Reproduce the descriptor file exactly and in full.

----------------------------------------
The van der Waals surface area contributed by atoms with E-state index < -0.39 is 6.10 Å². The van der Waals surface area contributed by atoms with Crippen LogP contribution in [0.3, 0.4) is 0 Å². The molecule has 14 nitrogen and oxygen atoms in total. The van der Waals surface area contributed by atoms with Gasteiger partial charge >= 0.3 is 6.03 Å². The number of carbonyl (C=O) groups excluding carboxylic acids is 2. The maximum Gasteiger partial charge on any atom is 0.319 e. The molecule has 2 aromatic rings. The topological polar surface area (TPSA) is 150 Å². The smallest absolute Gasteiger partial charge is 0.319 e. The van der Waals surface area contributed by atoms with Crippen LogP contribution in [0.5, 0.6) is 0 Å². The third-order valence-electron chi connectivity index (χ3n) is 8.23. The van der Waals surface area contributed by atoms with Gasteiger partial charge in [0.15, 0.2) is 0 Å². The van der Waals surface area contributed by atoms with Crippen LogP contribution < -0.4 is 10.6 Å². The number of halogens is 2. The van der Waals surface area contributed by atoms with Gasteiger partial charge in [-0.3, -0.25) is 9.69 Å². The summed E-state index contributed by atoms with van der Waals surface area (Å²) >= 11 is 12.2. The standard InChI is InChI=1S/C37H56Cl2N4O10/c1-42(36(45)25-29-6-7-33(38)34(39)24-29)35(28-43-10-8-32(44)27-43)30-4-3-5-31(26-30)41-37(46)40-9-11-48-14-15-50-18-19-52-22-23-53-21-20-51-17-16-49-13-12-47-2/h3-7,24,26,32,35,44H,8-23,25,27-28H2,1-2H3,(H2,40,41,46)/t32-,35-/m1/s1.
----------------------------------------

The van der Waals surface area contributed by atoms with E-state index < -0.39 is 6.10 Å². The van der Waals surface area contributed by atoms with Crippen LogP contribution in [0.3, 0.4) is 0 Å². The molecule has 14 nitrogen and oxygen atoms in total. The van der Waals surface area contributed by atoms with Gasteiger partial charge >= 0.3 is 6.03 Å². The number of carbonyl (C=O) groups excluding carboxylic acids is 2. The maximum Gasteiger partial charge on any atom is 0.319 e. The molecule has 2 aromatic rings. The topological polar surface area (TPSA) is 150 Å². The smallest absolute Gasteiger partial charge is 0.319 e. The van der Waals surface area contributed by atoms with Crippen LogP contribution in [0.5, 0.6) is 0 Å². The third-order valence-electron chi connectivity index (χ3n) is 8.23. The van der Waals surface area contributed by atoms with Gasteiger partial charge in [0.15, 0.2) is 0 Å². The van der Waals surface area contributed by atoms with Crippen LogP contribution < -0.4 is 10.6 Å². The number of halogens is 2. The van der Waals surface area contributed by atoms with Gasteiger partial charge in [-0.3, -0.25) is 9.69 Å². The summed E-state index contributed by atoms with van der Waals surface area (Å²) >= 11 is 12.2. The standard InChI is InChI=1S/C37H56Cl2N4O10/c1-42(36(45)25-29-6-7-33(38)34(39)24-29)35(28-43-10-8-32(44)27-43)30-4-3-5-31(26-30)41-37(46)40-9-11-48-14-15-50-18-19-52-22-23-53-21-20-51-17-16-49-13-12-47-2/h3-7,24,26,32,35,44H,8-23,25,27-28H2,1-2H3,(H2,40,41,46)/t32-,35-/m1/s1.